This randomness is the physical basis for the creation of the second form of genetic variation in offspring. Consider that the homologous chromosomes of a sexually reproducing organism are originally inherited as two separate sets, one from each parent. Using humans as an example, one set of 23 chromosomes is present in the egg donated by the mother. The father provides the other set of 23 chromosomes in the sperm that fertilizes the egg. Every cell of the multicellular offspring has copies of the original two sets of homologous chromosomes. In prophase I of meiosis, the homologous chromosomes form the tetrads. In metaphase I, these pairs line up at the midway point between the two poles of the cell to form the metaphase plate. Because there is an equal chance that a microtubule fiber will encounter a maternally or paternally inherited chromosome, the arrangement of the tetrads at the metaphase plate is random. Any maternally inherited chromosome may face either pole. Any paternally inherited chromosome may also face either pole. The orientation of each tetrad is independent of the orientation of the other 22 tetrads. There are two possibilities for orientation at the metaphase plate; the possible number of alignments therefore equals 2n, where n is the number of chromosomes per set. Humans have 23 chromosome pairs, which results in over eight million (223) possible genetically-distinct gametes. This number does not include the variability that was previously created in the sister chromatids by crossover. Given these two mechanisms, it is highly unlikely that any two haploid cells resulting from meiosis will have the same genetic composition (see figure below). And this is without even considering the first type of variation generated by crossing over!
How does the cell ensure that the homologs are oriented in opposite directions?
You may recall from mitosis that kinetochores were oriented to opposite poles by holding the sisters together with cohesins, and then tugging on the kinetochores. If each sister's kinetochore is pointed a different way, and this is true for every chromosome, the cell will be able to detect that tension is present at every kinetochore- none are "relaxed". The absence of this "relaxed" signal will induce cleavage of the cohesins, and the chromatids can now separate and head to opposite poles.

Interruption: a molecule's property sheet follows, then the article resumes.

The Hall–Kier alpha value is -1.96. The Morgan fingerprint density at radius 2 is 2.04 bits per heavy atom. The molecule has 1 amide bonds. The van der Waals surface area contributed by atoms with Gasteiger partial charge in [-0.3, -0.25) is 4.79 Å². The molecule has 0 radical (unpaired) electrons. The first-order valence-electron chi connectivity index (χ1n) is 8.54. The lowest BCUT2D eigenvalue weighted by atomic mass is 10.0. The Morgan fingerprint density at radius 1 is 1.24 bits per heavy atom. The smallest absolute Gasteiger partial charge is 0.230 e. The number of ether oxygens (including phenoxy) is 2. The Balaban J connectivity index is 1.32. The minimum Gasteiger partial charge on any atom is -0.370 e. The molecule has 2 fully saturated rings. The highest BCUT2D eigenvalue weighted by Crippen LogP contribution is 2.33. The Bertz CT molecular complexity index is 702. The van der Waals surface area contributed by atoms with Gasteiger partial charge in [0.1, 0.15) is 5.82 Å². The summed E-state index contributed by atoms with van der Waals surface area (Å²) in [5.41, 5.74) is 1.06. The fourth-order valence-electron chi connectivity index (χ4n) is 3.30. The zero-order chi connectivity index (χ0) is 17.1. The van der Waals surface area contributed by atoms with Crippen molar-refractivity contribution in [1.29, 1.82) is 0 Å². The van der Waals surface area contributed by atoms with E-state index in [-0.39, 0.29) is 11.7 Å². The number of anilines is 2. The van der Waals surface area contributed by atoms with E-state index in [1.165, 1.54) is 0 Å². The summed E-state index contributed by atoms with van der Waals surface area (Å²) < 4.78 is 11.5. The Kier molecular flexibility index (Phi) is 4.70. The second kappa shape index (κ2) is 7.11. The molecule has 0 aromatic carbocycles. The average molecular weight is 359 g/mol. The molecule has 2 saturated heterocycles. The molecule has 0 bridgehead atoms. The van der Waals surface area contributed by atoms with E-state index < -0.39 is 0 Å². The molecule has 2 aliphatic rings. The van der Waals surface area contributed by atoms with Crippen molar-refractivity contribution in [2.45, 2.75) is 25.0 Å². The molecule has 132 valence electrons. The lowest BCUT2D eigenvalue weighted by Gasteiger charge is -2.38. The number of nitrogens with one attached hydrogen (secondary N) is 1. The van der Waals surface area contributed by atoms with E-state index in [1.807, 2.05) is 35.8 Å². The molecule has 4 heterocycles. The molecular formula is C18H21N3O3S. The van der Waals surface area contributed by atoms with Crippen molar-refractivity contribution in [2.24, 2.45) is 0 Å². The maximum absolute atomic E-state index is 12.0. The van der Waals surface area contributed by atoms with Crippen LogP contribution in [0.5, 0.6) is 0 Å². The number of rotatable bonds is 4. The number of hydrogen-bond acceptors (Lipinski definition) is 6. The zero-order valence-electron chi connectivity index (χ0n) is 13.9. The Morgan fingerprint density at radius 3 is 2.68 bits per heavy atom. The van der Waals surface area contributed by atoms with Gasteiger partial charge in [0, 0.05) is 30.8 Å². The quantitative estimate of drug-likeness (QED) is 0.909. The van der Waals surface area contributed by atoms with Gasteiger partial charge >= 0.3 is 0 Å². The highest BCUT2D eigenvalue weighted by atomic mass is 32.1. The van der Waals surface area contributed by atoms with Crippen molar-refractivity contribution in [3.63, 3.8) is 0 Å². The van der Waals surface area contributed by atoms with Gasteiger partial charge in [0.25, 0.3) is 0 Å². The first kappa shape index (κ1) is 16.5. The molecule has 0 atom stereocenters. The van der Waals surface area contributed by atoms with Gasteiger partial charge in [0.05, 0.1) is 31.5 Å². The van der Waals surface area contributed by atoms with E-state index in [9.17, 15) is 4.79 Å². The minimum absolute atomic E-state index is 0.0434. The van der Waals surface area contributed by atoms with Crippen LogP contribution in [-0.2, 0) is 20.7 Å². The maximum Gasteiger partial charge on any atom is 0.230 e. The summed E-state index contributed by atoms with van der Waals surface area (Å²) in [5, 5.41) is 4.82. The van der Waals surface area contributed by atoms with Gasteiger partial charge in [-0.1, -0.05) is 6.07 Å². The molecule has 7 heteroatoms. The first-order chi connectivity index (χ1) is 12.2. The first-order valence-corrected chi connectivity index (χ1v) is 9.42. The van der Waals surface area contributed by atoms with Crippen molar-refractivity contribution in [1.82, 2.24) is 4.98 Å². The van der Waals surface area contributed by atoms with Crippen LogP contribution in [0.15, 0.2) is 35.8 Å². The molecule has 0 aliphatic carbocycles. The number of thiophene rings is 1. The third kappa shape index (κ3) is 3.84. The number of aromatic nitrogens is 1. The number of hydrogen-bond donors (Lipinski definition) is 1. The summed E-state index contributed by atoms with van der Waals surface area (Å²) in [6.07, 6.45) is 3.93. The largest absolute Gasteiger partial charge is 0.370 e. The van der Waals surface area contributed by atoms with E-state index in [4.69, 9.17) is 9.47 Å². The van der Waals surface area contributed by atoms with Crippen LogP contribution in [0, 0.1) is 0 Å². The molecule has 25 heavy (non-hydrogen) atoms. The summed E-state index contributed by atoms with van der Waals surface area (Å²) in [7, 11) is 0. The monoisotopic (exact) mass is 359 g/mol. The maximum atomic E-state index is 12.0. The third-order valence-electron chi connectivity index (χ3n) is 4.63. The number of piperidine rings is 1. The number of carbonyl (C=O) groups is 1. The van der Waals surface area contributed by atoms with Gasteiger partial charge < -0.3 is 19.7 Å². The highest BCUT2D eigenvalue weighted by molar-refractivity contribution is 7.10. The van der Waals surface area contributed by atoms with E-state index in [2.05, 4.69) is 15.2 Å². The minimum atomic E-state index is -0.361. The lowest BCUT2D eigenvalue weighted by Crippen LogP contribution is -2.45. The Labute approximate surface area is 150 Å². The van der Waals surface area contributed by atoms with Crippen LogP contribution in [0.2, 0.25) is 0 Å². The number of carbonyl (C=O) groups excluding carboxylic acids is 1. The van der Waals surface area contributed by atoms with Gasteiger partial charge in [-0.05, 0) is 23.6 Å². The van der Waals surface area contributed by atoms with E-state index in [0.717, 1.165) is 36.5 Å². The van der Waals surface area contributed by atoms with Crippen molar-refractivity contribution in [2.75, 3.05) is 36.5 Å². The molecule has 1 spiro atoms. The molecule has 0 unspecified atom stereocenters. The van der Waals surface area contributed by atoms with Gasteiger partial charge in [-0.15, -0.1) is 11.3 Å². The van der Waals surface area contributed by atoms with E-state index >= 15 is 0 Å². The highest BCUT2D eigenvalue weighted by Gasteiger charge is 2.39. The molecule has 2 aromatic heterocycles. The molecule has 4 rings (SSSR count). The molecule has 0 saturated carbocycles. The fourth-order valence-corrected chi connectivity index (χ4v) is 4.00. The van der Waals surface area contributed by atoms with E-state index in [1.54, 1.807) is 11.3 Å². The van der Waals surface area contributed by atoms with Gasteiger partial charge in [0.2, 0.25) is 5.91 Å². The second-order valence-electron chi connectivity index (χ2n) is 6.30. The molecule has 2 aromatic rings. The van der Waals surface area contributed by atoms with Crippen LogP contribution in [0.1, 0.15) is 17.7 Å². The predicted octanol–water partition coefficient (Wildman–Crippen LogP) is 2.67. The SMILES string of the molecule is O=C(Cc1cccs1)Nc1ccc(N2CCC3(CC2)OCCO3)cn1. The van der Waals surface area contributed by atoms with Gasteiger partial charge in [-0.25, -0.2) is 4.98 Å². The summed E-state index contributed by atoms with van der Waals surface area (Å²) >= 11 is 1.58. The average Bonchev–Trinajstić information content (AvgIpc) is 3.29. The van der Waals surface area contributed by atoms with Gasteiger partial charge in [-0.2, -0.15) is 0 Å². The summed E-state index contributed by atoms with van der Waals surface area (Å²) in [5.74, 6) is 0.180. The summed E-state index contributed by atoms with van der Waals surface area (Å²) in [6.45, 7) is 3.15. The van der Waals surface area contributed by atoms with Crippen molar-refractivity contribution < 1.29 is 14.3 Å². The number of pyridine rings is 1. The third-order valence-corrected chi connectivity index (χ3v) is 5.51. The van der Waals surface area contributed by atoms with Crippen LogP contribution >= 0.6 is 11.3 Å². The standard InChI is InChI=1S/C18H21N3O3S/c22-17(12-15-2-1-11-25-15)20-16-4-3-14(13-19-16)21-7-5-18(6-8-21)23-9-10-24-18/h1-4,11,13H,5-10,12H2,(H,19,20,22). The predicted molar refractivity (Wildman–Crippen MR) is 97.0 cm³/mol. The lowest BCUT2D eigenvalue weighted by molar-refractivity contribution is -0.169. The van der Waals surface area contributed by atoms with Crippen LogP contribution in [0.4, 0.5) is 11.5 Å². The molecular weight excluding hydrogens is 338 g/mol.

In meiosis, the cell has not only handcuffed the sisters together via cohesins, it has also covalently bound the homologs together, at just a few spots, via the formation of chiasma. When the centromeres of each homolog are oriented in opposite directions, and the motor proteins of the kinetochores attempt to creep along the microtubules, tension will be established. Once all kinetochores are experiencing tension, the cohesins present on the chromosome arms will be cleaved, allowing the homologous centromeres to separate. The cohesins very near the centromere will remain, for use in the establishment of tension between sister kinetochores, in metaphase of meiosis II.
To summarize the genetic consequences of meiosis I, the maternal and paternal genes are recombined by crossover events that occur between each homologous pair during prophase I. In addition, the random assortment of tetrads on the metaphase plate produces a unique combination of maternal and paternal chromosomes that will make their way into the gametes.
Random, independent assortment during metaphase I can be demonstrated by considering a simple cell with a set of only two chromosomes (n = 2). In this case, there are two possible arrangements at the equatorial plane in metaphase I. The total possible number of different gametes is 2n, where n equals the number of chromosomes in a set. In this example, there are four possible genetic combinations for the gametes. With n = 23 in human cells, there are over 8 million possible combinations of paternal and maternal chromosomes. Note that this figure- and this discussion- doesn't including the diversity generated by crossing over.
Anaphase I is triggered by the cleavage of cohesins along the length of the chromosome arms. The kinetochore motor proteins are now free walk along the spindle and pull the homologous chromosomes apart. The spindle itself falls apart behind the progressing kinetochores. The sister centromeres remain tightly bound together via cohesins at the centromere.